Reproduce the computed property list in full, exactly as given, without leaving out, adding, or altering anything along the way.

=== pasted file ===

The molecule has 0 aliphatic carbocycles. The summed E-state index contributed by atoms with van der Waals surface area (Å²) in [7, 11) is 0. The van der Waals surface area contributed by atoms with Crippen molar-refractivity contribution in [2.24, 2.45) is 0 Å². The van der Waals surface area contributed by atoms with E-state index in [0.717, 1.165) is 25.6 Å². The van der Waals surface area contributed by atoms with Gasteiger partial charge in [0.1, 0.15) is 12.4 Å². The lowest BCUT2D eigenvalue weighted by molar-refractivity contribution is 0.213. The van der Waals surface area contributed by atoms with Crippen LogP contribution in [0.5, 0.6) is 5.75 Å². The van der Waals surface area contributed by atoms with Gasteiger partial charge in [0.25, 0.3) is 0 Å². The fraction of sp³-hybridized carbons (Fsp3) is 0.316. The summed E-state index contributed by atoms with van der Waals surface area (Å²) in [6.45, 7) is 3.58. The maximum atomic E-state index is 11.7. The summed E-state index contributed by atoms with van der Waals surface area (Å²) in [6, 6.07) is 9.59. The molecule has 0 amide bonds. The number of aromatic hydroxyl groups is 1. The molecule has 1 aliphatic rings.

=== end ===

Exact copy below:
The molecule has 0 aliphatic carbocycles. The summed E-state index contributed by atoms with van der Waals surface area (Å²) in [7, 11) is 0. The van der Waals surface area contributed by atoms with Crippen molar-refractivity contribution in [2.24, 2.45) is 0 Å². The van der Waals surface area contributed by atoms with E-state index in [0.717, 1.165) is 25.6 Å². The van der Waals surface area contributed by atoms with Gasteiger partial charge in [0.1, 0.15) is 12.4 Å². The lowest BCUT2D eigenvalue weighted by molar-refractivity contribution is 0.213. The van der Waals surface area contributed by atoms with Crippen LogP contribution in [0.5, 0.6) is 5.75 Å². The van der Waals surface area contributed by atoms with Gasteiger partial charge in [0.25, 0.3) is 0 Å². The fraction of sp³-hybridized carbons (Fsp3) is 0.316. The summed E-state index contributed by atoms with van der Waals surface area (Å²) in [6.45, 7) is 3.58. The maximum atomic E-state index is 11.7. The summed E-state index contributed by atoms with van der Waals surface area (Å²) in [6, 6.07) is 9.59. The molecule has 0 amide bonds. The number of aromatic hydroxyl groups is 1. The molecule has 1 aliphatic rings.